Apocalypse Now is a masterful film made even more masterful when you learn about the hellish events that took place during its filming. The film is an enduring lesson in the values of never giving up and believing your vision will come through, enlightening for budding filmmakers. But of course, you should also know the importance of knowing when to give up, a lesson that the creators behind Foodfight clearly slept through.
Foodfight is the 2012 animated film that has gathered a small cult following because of how mind-bogglingly terrible it is. The film follows *sigh* Dex Dogtective (Charlie Sheen) in a supermarket that becomes a city once closed. His girlfriend *SIGH* Sunshine Goodness (Hilary Duff) disappears, and he must find her, meanwhile the evil organisation Brand X is threatening to take over the supermarket.
Note how this film came out in 2012? Well it’s original release date was supposed to be all the way back in 2003, but before its release, it was reported that the work-in-progress footage of the film was stolen. Instead of starting from scratch using the same computer-animated methods, the original footage was made in, director and creator of nightmares Lawrence Kasanoff decided instead to switch to motion capture animation, which is a bit like asking an expert sushi chef to make a Michelin Star pizza.
I have seen some really bad quality film in my time, but in terms of visual repulsiveness, Foodfight is the undisputed heavyweight champion of god-awfulness. The animation is the most nauseating I’ve seen in a kids film, the character and object models look like the pre-alpha stage of a Sega Saturn game. God forbid you ever watch this film with young children because these are the exact characters that will be in their nightmares for months. Every character looks so stiff and statue-like in their expressions and the filmmakers knew this, so they tried to compensate by giving them big, boisterous movements that at every moment it’s as if they suffer from ADHD and about to break into a song and dance number. Although I, with great malice, condone anyone even watching a trailer to this film, the animation really does have to be seen to believe.
Foodfight clearly wanted a slice of the “Toy Story success” pie as evident from the number of food icons that make their appearance much like gaming icons appeared in Wreck-it Ralph. This is where the film gets very personal for those involved, the companies that said yes to having their mascot in the film have their likeness done to the most polished of this film’s ability (which isn’t giving too much credit), it’s the companies that obviously said no is where things get interesting because the film replaces them with a knock off likeness that is less polished and nasty personalities. So I guess the filmmakers wanted to get back as the companies that said no by tarnishing their image, how petty and delusional these guys? They must be considering Lawrence Kasanoff once said Foodfight would be his studio’s Casablanca! (which is referenced many times)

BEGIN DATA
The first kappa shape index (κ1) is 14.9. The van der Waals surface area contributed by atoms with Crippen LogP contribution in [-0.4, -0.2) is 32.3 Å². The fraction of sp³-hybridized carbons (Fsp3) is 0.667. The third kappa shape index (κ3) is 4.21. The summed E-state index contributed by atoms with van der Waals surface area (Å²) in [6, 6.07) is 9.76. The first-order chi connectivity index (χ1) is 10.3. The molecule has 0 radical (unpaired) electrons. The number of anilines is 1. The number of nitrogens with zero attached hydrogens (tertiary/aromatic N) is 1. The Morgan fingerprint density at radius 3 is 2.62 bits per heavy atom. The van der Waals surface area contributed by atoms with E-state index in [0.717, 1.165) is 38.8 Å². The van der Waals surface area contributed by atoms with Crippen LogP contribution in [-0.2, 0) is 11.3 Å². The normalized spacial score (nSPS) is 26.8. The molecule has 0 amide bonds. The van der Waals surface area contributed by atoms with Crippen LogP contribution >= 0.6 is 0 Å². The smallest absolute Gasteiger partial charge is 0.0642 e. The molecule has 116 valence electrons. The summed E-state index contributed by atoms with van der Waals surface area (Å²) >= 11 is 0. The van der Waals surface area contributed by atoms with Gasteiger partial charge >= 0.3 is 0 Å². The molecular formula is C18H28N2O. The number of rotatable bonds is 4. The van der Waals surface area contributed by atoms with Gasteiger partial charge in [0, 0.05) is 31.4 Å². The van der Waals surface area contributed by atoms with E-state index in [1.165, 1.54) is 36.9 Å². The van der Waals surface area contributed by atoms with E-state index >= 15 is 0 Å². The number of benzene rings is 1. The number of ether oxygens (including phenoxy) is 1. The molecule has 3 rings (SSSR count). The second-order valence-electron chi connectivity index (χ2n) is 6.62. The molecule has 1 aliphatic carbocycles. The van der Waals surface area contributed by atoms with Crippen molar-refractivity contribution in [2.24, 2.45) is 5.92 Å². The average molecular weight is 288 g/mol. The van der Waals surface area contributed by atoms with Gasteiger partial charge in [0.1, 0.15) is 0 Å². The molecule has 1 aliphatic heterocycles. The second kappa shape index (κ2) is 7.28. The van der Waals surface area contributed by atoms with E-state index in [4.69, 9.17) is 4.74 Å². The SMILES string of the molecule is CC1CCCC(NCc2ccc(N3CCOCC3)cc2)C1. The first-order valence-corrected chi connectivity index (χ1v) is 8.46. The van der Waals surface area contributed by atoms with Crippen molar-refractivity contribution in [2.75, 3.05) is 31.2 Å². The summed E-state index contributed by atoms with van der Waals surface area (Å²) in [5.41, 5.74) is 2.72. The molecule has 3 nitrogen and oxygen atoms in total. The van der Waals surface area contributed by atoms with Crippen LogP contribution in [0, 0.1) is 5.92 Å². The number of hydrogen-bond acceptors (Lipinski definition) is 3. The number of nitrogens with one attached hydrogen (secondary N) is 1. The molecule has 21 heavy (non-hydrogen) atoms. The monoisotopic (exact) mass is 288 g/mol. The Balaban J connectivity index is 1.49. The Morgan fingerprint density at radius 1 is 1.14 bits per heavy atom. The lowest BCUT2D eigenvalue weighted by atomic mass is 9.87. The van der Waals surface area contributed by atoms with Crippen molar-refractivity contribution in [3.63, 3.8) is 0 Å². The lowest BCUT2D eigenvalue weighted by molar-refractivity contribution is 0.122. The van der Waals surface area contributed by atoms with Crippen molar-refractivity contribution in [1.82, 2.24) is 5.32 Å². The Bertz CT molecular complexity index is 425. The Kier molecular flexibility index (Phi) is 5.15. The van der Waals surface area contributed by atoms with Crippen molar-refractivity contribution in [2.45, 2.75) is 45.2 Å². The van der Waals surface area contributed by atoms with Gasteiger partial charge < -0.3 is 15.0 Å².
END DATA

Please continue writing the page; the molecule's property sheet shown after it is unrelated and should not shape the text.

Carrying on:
I want to talk about the cast for a bit because I’m getting a similar vibe from every element of this film when you consider the move to switch to motion capture animation, the 2012 release, etc. Foodfight is a film that looked to move forward but ended up not being able to take that first step. Nowhere is this reflected more than their choice of voice actors. With the work-in-progress footage being stolen, it would have been the personal opportunity to reflect if the talent was going to still work long into the planned future. Unfortunately, nine years changed a lot for names like Charlie Sheen, Hilary Duff, Chris Kattan, and Eva Longoria. Sure, if this film was released on time, maybe the names could have sold it, but even then it still wouldn’t change the fact that these performances are just awful. In fairness, you’d give these roles no effort too if you had to keep coming back for 9 years.
Furthermore, the dialogue comes straight out of the book “Baby’s first screenplay” because it feels like every line Dex says is a classic line from other films with a word replaced with a food. Feast your ears on lines like “Frankly my dear, I don’t give a spam” or “Let’s strawberry jam out of here”, truly the spirit of Shakespeare and Whitman lives on in this screenplay. Also, you know how kids’ films sneak in innuendos so that the adults can have a cheap giggle to themselves? Foodfight takes subtlety and kicks it down the street. Every scene in which Lady X (Eva Longoria) is it, she is dressed in skimpy outfit after skimpy outfit that makes you question what kind of agenda the animators had.
Were the filmmakers delusional, fed up, or soulless, I can’t accurately pinpoint what was the fuel behind their willingness or lack of willingness to finish this film. Foodfight fails in every sense of the word, every element that creates the magical art of animation is at it is worst here, if the Animation Razzies existed it would win the lifetime achievement of awfulness award. In fact, I have a theory that an Animated Razzies was planned in 2012, but after seeing Foodfight, the organisers though “what’s the point” because there will never be another animated film in our existence that could top the awfulness that is Foodfight.
Wait for just a second though, because in this whole post I still haven’t mentioned the juiciest piece of information about Foodfight, and I’ll leave it for you to sort of percolate in your thoughts…
THIS FILM COST $65 MILLION.